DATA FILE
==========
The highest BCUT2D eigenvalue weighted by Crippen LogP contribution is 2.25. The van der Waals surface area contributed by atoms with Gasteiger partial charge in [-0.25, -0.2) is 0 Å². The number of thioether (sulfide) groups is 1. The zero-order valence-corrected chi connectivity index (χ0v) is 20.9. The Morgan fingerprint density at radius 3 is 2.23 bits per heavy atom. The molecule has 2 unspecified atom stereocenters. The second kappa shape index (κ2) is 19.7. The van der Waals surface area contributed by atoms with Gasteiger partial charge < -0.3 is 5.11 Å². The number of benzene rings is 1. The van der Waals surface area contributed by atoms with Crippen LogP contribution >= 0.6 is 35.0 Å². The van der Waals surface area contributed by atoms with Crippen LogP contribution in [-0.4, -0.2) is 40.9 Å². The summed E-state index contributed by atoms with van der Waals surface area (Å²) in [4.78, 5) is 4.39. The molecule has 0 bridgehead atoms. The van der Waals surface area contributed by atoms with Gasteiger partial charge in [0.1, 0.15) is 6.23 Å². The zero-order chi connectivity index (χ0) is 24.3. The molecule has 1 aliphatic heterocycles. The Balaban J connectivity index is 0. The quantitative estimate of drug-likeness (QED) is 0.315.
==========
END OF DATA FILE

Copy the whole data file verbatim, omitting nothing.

The highest BCUT2D eigenvalue weighted by Crippen LogP contribution is 2.25. The van der Waals surface area contributed by atoms with Gasteiger partial charge in [-0.25, -0.2) is 0 Å². The number of thioether (sulfide) groups is 1. The zero-order valence-corrected chi connectivity index (χ0v) is 20.9. The Morgan fingerprint density at radius 3 is 2.23 bits per heavy atom. The molecule has 2 unspecified atom stereocenters. The second kappa shape index (κ2) is 19.7. The van der Waals surface area contributed by atoms with Gasteiger partial charge < -0.3 is 5.11 Å². The number of benzene rings is 1. The van der Waals surface area contributed by atoms with Crippen LogP contribution >= 0.6 is 35.0 Å². The van der Waals surface area contributed by atoms with Crippen LogP contribution in [-0.4, -0.2) is 40.9 Å². The summed E-state index contributed by atoms with van der Waals surface area (Å²) in [4.78, 5) is 4.39. The molecule has 0 bridgehead atoms. The van der Waals surface area contributed by atoms with Gasteiger partial charge in [0.1, 0.15) is 6.23 Å². The zero-order chi connectivity index (χ0) is 24.3. The molecule has 1 aliphatic heterocycles. The Balaban J connectivity index is 0. The quantitative estimate of drug-likeness (QED) is 0.315.